LTL Freight Carrier GRIs, Rising Rates and Capacity Concerns

Written by Neal Willis
     

11-28-17_LTLFreightCarrierGRIs-1.jpgAs we are at the forefront of a new era in trucking, where carriers have the upper hand and are able to dictate their own terms, rising freight rates are inevitable. The video—Freight Has a Perfect Storm on Its Horizon—is a great summation of some of the major challenges shippers are facing in this market, the likes of which have never been witnessed before. Shippers who have ignored the warning signs are in for a rude awakening. 

Supply chain continuity in 2018 will be a challenge for many shippers who haven’t accepted modest rate increases and locked in capacity with their carrier(s) of choice.

Many LTL freight carriers have already announced their Fall General Rate Increase (GRI) and they have ranged anywhere from 4.9% all the way to 15%, and even more in some cases. The important thing to bear in mind about a GRI is that it is an aggregate average of all of the rate increases across all carrier lanes, and the announced carrier GRI is not always indicative of how much freight costs will actually increase.

Shippers in tune with the market conditions understand that rates will be increasing even higher once the ELD mandate kicks in and capacity is strained even more. Industry analysts are predicting that freight rates will rise anywhere from an additional 5% - 15% just as a result of the ELD mandate, which is set to take effect December 18, 2017. Capacity in the market is expected to contract, but no one knows exactly just how much capacity will be purged.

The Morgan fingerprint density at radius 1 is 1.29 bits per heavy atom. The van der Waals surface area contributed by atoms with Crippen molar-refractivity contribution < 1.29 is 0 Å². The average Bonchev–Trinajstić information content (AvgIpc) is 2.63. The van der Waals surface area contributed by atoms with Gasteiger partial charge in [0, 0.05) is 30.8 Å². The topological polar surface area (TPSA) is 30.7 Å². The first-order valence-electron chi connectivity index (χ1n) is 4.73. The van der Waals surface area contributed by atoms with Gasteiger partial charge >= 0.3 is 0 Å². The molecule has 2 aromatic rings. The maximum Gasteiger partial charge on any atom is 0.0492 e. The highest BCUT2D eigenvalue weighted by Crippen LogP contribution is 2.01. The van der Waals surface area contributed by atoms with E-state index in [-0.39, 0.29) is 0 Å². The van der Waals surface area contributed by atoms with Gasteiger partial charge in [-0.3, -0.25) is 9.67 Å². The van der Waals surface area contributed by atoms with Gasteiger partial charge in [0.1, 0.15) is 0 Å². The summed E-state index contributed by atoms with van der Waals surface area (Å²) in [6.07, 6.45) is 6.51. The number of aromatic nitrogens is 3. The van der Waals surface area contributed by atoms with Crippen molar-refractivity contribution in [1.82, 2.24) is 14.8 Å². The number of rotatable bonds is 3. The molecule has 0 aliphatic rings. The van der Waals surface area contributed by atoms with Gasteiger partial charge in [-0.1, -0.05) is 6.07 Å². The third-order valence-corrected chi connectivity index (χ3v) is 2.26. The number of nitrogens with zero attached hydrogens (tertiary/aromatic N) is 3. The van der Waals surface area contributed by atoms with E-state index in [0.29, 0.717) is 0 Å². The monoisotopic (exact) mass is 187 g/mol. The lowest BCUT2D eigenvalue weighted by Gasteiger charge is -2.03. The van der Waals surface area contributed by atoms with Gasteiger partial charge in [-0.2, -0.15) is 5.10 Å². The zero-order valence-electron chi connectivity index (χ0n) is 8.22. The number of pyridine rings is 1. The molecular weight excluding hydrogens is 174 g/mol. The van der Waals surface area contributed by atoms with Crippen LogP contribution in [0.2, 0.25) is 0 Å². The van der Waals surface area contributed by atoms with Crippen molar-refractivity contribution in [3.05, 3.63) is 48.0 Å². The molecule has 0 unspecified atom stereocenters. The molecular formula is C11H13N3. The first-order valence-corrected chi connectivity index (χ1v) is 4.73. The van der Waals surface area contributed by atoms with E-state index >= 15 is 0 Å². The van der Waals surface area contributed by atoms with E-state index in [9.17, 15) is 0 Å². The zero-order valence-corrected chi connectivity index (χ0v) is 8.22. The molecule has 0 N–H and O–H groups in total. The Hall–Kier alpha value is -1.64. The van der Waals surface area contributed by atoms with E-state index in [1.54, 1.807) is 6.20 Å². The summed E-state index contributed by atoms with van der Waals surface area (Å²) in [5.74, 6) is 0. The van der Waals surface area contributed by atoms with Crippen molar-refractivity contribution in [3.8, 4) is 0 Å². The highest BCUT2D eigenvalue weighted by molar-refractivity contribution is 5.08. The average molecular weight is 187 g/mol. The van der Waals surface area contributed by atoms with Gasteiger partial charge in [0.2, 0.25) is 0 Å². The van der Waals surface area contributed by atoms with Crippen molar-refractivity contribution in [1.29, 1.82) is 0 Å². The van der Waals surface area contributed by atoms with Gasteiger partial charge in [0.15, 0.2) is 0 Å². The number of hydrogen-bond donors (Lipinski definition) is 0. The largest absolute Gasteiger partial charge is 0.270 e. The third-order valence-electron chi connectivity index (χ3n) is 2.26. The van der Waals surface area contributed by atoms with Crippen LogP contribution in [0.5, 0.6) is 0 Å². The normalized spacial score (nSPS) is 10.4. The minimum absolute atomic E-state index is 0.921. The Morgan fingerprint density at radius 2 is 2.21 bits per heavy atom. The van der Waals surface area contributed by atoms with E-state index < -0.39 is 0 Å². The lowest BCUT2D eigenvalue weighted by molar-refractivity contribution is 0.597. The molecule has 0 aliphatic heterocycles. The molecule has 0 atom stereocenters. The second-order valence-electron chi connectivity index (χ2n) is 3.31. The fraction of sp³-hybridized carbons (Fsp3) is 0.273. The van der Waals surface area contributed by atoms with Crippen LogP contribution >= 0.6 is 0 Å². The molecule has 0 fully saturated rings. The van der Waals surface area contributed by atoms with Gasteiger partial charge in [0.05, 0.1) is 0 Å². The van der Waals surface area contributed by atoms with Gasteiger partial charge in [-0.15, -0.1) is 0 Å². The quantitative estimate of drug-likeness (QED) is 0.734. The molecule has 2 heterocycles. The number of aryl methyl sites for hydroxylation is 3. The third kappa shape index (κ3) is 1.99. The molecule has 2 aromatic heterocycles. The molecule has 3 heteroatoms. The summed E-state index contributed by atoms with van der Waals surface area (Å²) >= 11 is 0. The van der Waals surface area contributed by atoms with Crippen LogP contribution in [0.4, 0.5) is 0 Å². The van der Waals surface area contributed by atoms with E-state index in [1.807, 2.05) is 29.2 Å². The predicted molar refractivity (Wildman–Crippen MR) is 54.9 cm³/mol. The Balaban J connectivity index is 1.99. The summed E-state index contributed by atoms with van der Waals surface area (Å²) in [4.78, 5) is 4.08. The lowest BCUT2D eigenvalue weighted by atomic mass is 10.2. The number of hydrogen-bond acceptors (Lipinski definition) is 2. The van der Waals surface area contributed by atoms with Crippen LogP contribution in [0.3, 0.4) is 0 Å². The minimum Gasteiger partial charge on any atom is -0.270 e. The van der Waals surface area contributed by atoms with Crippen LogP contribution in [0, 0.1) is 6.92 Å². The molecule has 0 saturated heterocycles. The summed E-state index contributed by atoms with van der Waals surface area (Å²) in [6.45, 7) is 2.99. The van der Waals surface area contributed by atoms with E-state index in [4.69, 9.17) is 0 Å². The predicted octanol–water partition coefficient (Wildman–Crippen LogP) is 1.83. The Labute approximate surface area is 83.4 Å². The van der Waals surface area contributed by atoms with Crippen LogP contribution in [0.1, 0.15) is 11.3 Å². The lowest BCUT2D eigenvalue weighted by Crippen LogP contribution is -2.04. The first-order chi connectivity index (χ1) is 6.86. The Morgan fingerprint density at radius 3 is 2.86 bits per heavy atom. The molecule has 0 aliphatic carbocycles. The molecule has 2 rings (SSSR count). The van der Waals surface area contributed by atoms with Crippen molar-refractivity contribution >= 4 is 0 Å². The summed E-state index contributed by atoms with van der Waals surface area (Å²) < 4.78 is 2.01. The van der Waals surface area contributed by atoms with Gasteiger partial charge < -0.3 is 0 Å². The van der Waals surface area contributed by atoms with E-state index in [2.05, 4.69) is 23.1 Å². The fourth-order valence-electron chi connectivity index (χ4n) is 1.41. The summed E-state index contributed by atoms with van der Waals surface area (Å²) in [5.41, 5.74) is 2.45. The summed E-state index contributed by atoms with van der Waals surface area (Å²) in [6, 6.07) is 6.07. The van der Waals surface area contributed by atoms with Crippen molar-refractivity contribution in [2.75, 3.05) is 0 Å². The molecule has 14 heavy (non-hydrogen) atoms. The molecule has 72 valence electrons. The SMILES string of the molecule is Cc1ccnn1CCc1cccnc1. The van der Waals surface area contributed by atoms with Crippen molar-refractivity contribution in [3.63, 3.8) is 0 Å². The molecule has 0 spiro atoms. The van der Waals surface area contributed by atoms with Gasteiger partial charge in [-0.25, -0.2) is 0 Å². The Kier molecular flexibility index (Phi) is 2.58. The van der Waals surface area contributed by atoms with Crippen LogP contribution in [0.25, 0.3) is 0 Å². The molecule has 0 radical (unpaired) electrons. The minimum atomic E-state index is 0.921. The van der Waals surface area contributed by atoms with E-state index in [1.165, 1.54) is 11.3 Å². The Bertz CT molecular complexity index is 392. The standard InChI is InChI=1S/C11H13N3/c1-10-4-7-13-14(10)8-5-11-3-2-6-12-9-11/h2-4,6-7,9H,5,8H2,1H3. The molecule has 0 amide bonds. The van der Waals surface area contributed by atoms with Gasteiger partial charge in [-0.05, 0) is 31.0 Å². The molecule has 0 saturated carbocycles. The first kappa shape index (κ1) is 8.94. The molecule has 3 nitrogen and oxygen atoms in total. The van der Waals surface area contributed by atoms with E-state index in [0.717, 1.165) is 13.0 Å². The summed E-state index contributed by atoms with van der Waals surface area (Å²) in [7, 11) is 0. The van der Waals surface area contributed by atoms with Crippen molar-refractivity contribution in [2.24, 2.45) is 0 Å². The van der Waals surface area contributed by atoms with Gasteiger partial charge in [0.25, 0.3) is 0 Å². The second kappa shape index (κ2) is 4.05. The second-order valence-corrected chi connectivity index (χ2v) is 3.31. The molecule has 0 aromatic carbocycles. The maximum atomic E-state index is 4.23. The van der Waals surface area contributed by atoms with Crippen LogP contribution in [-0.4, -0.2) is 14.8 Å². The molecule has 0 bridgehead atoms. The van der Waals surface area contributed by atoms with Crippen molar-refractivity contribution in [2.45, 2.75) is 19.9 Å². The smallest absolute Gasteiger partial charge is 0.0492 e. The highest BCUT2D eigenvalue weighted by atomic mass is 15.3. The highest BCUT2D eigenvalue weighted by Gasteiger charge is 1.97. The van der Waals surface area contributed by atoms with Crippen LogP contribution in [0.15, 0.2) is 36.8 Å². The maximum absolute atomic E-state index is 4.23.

11-28-17_LTLFreightCarrierGRIs-2.jpgThe shortage of qualified drivers in the industry is a big problem and it is only going to get worse in the short term. The cost of compliance with the ELD mandate along with other government regulations and an aging infrastructure with deteriorating roads and congested highways only exacerbates the existing driver shortage and capacity deficit. Carrier friendly shippers who understand what’s happening in the market are favorably accepting modest rate increases without challenge. Shippers are locking in freight rates and capacity now, and many shippers began rate negotiations early this year in order to minimize the chances of their supply chains being negatively affected by the ELD mandate and capacity constraints.

Shippers who have historically played hard ball and beat carriers up over price will see even higher freight rates, and some will even experience carriers walking away from and/or turning down their business for more favorable freight and shippers. Those shippers who haven’t been kind to carriers in the past will find themselves without reliable carriers and committed capacity, and they will struggle to have their freight picked up and delivered. Supply chain continuity is key in 2018 and customers who continue to view freight as a commodity will learn a hard lesson.

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